However, I think libertarians need to be reasonable: if some restrictions on liberty and capitalist production are called for to avert possible harms then you have to be man enough to say “OK” while of course advocating for the least restrictive way possible of doing this.

    I mean, recognizing facts about human aggression forces us to conclude that a government program (the police) might be needed to protect ourselves from it. The way some of you guys are arguing it’s like the libertarian should stomp his feet and say “No, the science on human aggression is bullshit, accepting that will just lead to a government program to deal with it, so we must not accept it.”

  163. Damn right, Pro Lib. And what’s anyone gonna do about it?

    I tell you we’re getting mighty upset here in Altamonte Springs, which as you may know is one of the more pleasing outer suburbs of Taintsville.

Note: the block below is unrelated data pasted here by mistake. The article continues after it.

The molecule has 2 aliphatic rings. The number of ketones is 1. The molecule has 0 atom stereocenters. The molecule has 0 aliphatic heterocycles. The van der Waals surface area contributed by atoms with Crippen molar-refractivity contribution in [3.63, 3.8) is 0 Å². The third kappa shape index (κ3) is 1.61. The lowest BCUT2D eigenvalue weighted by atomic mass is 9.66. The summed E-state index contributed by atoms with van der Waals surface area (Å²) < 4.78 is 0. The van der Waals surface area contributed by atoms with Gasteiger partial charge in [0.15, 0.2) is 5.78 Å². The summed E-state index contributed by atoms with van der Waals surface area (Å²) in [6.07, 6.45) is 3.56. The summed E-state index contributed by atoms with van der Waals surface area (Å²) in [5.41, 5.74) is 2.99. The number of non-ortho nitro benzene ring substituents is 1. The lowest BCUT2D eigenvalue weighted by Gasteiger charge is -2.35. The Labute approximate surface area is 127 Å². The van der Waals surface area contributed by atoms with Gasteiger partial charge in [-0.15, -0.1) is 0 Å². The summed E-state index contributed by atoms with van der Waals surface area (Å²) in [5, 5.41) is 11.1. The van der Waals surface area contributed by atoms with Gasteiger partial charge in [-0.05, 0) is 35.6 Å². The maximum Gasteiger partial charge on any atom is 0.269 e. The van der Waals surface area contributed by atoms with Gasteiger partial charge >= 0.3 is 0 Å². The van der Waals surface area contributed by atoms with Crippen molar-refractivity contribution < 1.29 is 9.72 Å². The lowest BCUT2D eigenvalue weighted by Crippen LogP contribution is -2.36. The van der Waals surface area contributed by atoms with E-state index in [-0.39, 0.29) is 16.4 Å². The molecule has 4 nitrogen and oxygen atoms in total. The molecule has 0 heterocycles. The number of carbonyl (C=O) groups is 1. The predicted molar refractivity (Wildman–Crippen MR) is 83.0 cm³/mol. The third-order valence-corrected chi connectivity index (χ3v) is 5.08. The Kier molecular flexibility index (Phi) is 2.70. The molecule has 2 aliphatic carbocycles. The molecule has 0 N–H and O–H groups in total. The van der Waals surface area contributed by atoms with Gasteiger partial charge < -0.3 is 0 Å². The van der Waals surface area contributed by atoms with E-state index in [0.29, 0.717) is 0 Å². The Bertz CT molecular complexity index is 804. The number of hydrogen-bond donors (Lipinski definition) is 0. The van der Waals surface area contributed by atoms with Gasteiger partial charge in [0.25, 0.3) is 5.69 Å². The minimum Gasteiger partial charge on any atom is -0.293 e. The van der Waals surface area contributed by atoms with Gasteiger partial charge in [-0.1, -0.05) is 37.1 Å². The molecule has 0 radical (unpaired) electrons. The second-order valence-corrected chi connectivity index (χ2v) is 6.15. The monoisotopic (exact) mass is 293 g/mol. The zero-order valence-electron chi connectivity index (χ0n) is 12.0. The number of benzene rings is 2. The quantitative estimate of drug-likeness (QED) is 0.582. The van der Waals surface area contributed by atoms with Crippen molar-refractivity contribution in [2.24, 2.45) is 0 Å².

164. Yes, I’m familiar with the Greater Taintsville Metropolitan Area. I live in Tampa, which should be underwater in a year or two. Hopefully under warm water.

    MNG,

    Present me with compelling evidence of actual dire consequences if I don’t act now to buy the ShamWow, and I might discuss options that don’t coincide with my political and economic preferences. Possible consequences are too speculative to justify the kinds of radical tactics being proposed.

  165. Why is an economy dependent on suckling Saudi Arabia’s spigot considered a healthy one anyway?

    By the way, just to get yet another refutation of Tony’s baseless assertions out of the way, the US consumes 20.7 million barrels of petroleum every day. Saudi Arabia accounts for 1.3 million of them.

    The largest producer of petroleum for US consumption? The US, of course, at well over 3 times the contribution of the second place producer, Canada.

  166. European Academy of Sciences and Arts
    InterAcademy Council
    International Council of Academies of Engineering and Technological Sciences